On the day that I met this mother, she told me that the drought had stripped the family of their savings and earnings, forcing her husband to accept work interstate, which left her to continue operating the family property alone. They could also no longer afford to send their children to boarding school either, and so they had been forced to bring them back to the property. Now, on a daily basis, this mother is forced to make impossible decisions that no city dweller can truly comprehend. Simply to ensure her children receive an education, she is forced to drive a round trip of 300 kilometres five days a week from the family farm to the Stonehenge primary school. With no school bus run in the district, each school morning she leaves the family beef property and drives 150 kilometres with her children to the tiny school in Stonehenge. Once she reaches the school, she then decides whether to wait in town all day or drive the 150 kilometres back to the property. With her husband working interstate and the couple unable to afford to employ a stockman or farm labourer, the family property is placed under increasing pressure as they struggle to keep their heads above water.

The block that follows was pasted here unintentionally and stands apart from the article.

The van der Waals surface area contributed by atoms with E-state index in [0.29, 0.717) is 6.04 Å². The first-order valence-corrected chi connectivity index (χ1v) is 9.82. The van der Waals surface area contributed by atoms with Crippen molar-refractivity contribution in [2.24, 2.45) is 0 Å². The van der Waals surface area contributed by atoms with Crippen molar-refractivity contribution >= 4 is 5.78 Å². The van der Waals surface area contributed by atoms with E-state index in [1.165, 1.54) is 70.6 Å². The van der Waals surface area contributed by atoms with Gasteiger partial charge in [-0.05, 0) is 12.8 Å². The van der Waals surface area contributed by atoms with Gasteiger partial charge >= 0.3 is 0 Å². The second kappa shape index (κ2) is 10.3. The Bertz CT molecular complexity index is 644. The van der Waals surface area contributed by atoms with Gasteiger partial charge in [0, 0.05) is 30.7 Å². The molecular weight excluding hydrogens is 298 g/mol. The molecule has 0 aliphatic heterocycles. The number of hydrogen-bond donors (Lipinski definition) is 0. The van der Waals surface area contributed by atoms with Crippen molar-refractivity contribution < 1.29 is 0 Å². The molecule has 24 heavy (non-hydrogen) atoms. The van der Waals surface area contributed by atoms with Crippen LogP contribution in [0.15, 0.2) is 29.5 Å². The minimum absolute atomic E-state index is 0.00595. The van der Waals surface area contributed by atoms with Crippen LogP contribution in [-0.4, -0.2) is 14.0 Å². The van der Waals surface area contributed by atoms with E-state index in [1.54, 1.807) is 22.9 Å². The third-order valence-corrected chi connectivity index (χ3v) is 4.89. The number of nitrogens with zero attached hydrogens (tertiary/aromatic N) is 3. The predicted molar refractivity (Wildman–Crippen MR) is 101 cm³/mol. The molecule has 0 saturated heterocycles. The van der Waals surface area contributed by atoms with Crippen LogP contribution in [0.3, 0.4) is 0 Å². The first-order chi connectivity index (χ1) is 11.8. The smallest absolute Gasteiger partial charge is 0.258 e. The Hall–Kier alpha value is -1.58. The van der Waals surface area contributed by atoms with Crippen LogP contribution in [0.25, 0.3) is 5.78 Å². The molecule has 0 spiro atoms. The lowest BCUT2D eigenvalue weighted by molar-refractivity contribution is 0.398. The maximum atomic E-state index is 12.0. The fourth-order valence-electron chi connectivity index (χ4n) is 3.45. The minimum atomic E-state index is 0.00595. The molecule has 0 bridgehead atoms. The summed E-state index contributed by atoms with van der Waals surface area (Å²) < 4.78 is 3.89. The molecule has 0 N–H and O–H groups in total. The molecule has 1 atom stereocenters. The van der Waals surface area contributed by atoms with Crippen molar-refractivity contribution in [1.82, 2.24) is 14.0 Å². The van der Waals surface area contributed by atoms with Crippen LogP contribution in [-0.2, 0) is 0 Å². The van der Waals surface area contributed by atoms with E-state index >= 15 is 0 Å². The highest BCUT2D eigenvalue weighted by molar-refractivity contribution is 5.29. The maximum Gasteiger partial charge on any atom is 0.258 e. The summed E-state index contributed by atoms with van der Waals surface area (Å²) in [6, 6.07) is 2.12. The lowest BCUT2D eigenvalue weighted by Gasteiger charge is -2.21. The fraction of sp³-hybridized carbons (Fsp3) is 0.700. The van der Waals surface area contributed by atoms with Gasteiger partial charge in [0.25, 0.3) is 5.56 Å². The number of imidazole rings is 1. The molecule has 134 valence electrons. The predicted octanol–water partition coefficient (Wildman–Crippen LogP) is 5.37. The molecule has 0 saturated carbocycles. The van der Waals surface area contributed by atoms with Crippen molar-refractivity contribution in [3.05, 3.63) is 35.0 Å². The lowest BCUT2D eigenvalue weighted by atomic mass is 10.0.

It is important to reiterate that this family is just one of the many living in rural and remote Australia that are being forced to make the tough decision to split up the family, remove children from boarding schools or entirely relocate to town in order to access education for their children. These are all drastic measures to reduce educational expenses, not to mention the negative impacts on the family unit and the wider rural community.